As the youngest sibling in the radio family, HD radio is still finding its feet in the media market. We are only starting to discover the interesting new ways to implement its unique capabilities, especially multicast. Multicast basically allows HD stations to provide sub-channels with additional content for their listeners. Sometimes it will be a music format such as bluegrass, sometimes just an expanded version of normal programming. Now it seems that CBS Radio has come up with a new take on how to leverage that quality.
According to an announcement made by CBS last Friday, four of their most popular stations will soon be offered outside of their normal markets via HD multicast channels. Included in this pilot program will be the following:
- WFAN-AM (Sportsradio 66 The Fan)/New York will broadcast sports programming on WOCL-FM HD3 (105.9)/Orlando, WLLD-FM HD3 (94.1)/Tampa and WEAT-FM HD3 (104.3)/West Palm Beach.
- Alternative KROQ-FM/Los Angeles will be carried in the San Diego area via KSCF-FM HD2 (103.7).
- KSCF-FM (Sophie @103.7) is now available to Los Angeles audiences via KAMP-FM HD2 (97.1).
- Next month, WBZ-FM, The Sports Hub, will be available on Hartford based WTIC-FM HD3 (96.5).
Now we shall see how well the original programming scales. Will it be able to be competitive in the new markets? Could be. While localism is an important facet of radio strategy as we move forward, I have a feeling this approach could also yield results. It all comes down to providing engaging content for your audience, and I believe there is room for — and need for — both tactics.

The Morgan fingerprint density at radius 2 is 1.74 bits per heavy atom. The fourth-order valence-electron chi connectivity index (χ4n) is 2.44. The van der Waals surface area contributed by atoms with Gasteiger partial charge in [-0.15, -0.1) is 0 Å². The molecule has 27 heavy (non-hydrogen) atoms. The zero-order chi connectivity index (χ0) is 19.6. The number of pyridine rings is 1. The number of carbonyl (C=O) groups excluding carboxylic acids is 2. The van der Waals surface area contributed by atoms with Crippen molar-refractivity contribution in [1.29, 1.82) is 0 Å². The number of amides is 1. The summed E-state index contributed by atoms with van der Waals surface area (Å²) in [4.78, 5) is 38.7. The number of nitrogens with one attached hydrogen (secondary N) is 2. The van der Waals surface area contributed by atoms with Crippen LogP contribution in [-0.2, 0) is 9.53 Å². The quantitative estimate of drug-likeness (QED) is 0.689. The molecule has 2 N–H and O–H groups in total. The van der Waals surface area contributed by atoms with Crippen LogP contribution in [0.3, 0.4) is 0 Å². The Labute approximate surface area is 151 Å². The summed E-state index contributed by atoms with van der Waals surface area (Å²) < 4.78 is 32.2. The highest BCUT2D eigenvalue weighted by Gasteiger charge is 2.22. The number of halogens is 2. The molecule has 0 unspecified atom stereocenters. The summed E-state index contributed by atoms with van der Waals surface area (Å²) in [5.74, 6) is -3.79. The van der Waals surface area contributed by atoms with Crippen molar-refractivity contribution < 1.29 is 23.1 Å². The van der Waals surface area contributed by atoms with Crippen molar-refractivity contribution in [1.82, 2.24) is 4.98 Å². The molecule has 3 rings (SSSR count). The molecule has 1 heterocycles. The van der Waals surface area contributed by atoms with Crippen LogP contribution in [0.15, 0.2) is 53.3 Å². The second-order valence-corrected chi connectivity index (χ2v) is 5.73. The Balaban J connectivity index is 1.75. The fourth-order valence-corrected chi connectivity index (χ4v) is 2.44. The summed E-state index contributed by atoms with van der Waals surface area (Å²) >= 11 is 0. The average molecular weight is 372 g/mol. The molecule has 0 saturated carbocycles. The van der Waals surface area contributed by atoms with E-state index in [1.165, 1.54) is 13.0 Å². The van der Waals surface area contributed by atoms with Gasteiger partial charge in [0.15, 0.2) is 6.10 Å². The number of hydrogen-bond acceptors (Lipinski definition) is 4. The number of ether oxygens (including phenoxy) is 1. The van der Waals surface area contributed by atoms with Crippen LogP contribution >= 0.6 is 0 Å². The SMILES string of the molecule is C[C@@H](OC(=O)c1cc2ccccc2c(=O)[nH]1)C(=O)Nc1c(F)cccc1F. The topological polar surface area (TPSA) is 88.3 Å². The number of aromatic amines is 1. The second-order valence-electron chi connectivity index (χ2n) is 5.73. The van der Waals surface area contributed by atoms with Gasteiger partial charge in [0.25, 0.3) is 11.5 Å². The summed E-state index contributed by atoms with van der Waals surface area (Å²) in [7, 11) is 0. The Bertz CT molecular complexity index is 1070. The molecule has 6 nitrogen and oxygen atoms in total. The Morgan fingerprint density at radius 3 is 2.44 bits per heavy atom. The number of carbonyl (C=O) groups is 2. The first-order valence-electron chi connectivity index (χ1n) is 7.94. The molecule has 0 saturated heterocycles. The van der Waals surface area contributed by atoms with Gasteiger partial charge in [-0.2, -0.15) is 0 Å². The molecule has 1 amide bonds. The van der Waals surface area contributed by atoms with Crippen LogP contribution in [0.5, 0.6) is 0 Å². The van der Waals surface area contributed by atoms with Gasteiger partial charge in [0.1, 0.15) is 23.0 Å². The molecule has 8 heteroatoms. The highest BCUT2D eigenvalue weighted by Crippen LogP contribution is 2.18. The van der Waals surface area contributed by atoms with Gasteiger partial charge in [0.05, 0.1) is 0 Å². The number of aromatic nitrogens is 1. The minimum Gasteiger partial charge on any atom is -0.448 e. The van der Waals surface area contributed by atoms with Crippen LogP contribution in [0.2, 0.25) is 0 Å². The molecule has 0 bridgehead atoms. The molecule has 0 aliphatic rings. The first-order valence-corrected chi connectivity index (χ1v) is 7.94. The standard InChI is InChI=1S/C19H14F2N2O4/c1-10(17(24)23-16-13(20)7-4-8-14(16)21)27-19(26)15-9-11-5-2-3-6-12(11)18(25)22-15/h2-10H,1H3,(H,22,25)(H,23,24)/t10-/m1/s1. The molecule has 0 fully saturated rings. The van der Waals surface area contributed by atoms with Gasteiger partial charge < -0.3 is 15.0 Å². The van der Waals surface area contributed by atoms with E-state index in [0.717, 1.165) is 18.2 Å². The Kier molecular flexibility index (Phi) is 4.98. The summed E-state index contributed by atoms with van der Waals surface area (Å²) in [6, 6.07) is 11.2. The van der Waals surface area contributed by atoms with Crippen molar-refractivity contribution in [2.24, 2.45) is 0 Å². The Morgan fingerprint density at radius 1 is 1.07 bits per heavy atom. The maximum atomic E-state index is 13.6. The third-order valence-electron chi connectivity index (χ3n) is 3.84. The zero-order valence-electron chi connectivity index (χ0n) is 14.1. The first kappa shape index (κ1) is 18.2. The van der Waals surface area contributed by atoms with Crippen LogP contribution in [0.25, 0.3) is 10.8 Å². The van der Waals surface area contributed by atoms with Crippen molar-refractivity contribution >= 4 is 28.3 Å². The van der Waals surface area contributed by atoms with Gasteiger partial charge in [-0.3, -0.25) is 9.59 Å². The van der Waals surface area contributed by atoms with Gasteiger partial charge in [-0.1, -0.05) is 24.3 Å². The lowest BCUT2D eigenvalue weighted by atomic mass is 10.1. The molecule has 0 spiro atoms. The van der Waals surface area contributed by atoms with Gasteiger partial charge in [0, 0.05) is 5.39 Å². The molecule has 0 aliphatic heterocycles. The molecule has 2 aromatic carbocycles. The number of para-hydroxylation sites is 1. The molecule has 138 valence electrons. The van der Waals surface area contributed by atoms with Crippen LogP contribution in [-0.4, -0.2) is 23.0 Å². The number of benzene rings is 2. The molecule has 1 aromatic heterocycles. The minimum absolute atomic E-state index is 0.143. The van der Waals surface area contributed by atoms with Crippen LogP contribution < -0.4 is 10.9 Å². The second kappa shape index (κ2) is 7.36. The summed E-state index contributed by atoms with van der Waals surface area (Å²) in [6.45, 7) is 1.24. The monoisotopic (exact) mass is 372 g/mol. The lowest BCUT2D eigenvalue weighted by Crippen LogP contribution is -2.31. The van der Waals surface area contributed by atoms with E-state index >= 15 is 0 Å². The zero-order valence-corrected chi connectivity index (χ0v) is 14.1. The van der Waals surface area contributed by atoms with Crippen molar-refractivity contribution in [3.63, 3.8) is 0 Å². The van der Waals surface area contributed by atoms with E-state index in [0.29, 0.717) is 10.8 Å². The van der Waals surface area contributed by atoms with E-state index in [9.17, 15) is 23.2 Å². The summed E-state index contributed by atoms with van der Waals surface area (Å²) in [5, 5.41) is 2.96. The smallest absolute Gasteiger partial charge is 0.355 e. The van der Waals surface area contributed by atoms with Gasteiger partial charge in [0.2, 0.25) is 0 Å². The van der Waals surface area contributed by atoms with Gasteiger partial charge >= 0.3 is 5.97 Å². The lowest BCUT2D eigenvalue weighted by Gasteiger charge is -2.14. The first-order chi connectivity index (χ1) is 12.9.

Radio Business Report (RBR-TVBR) is always good for a bit of commentary, and their traditional “observation” on this subject is a fine one:
This should be studied—for ad sales. While some may say this is just another reason HD Radio is underperforming in many markets and that they should be programming and marketing new local format ideas, in reality, this may be very sell-able in these other markets. With HD Radio multicast channels, if you can come up with a way to monetize them, do it. We’re all still in the experimental phase here, and this is a great way to test if “super stations” from other markets can be sold locally in others.
It’s great to see companies beginning to explore the possibilities offered by HD. The capabilities of multicast in particular are very exciting because it allows and encourages experimentation with niche formats and syndication opportunities like this one.
What interesting or “out of the box” uses for HD can you think of?
Image: HD Radio Logo / Fair Use: Reporting